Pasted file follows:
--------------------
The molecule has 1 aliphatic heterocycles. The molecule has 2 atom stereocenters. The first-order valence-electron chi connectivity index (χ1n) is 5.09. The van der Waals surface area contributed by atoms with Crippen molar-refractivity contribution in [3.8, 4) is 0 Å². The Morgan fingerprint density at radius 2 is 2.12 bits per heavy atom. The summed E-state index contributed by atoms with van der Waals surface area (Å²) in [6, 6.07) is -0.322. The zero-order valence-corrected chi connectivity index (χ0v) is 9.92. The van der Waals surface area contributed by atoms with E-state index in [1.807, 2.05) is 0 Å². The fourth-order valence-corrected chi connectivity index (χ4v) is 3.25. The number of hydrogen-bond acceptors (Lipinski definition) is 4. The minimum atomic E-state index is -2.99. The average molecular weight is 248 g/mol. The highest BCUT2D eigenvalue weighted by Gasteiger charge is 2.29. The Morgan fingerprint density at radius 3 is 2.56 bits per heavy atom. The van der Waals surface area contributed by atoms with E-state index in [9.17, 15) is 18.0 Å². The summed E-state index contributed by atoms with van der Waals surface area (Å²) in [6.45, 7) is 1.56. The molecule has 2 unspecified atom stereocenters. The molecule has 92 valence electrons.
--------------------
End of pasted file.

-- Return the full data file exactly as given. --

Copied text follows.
The molecule has 1 aliphatic heterocycles. The molecule has 2 atom stereocenters. The first-order valence-electron chi connectivity index (χ1n) is 5.09. The van der Waals surface area contributed by atoms with Crippen molar-refractivity contribution in [3.8, 4) is 0 Å². The Morgan fingerprint density at radius 2 is 2.12 bits per heavy atom. The summed E-state index contributed by atoms with van der Waals surface area (Å²) in [6, 6.07) is -0.322. The zero-order valence-corrected chi connectivity index (χ0v) is 9.92. The van der Waals surface area contributed by atoms with E-state index in [1.807, 2.05) is 0 Å². The fourth-order valence-corrected chi connectivity index (χ4v) is 3.25. The number of hydrogen-bond acceptors (Lipinski definition) is 4. The minimum atomic E-state index is -2.99. The average molecular weight is 248 g/mol. The highest BCUT2D eigenvalue weighted by Gasteiger charge is 2.29. The Morgan fingerprint density at radius 3 is 2.56 bits per heavy atom. The van der Waals surface area contributed by atoms with E-state index in [9.17, 15) is 18.0 Å². The summed E-state index contributed by atoms with van der Waals surface area (Å²) in [6.45, 7) is 1.56. The molecule has 2 unspecified atom stereocenters. The molecule has 92 valence electrons.